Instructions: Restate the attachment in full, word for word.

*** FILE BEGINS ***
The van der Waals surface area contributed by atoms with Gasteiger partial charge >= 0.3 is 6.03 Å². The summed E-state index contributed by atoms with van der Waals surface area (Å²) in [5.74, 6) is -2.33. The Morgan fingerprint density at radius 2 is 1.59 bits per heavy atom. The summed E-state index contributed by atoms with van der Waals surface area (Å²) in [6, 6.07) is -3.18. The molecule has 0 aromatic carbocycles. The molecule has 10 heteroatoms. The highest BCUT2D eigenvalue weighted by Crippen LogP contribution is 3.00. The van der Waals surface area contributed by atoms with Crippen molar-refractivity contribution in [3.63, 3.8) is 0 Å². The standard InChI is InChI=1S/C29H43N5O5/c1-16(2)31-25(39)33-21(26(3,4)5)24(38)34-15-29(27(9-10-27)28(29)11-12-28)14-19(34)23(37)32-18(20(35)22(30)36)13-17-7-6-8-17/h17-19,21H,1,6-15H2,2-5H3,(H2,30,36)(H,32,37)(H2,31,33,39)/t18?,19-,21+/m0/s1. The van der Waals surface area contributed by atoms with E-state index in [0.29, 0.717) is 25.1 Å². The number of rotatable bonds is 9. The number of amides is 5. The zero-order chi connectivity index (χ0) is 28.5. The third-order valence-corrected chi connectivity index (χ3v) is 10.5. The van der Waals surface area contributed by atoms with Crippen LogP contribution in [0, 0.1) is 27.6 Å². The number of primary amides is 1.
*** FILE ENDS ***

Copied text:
The van der Waals surface area contributed by atoms with Gasteiger partial charge >= 0.3 is 6.03 Å². The summed E-state index contributed by atoms with van der Waals surface area (Å²) in [5.74, 6) is -2.33. The Morgan fingerprint density at radius 2 is 1.59 bits per heavy atom. The summed E-state index contributed by atoms with van der Waals surface area (Å²) in [6, 6.07) is -3.18. The molecule has 0 aromatic carbocycles. The molecule has 10 heteroatoms. The highest BCUT2D eigenvalue weighted by Crippen LogP contribution is 3.00. The van der Waals surface area contributed by atoms with Crippen molar-refractivity contribution in [3.63, 3.8) is 0 Å². The standard InChI is InChI=1S/C29H43N5O5/c1-16(2)31-25(39)33-21(26(3,4)5)24(38)34-15-29(27(9-10-27)28(29)11-12-28)14-19(34)23(37)32-18(20(35)22(30)36)13-17-7-6-8-17/h17-19,21H,1,6-15H2,2-5H3,(H2,30,36)(H,32,37)(H2,31,33,39)/t18?,19-,21+/m0/s1. The van der Waals surface area contributed by atoms with E-state index in [0.29, 0.717) is 25.1 Å². The number of rotatable bonds is 9. The number of amides is 5. The zero-order chi connectivity index (χ0) is 28.5. The third-order valence-corrected chi connectivity index (χ3v) is 10.5. The van der Waals surface area contributed by atoms with Crippen LogP contribution in [0, 0.1) is 27.6 Å². The number of primary amides is 1.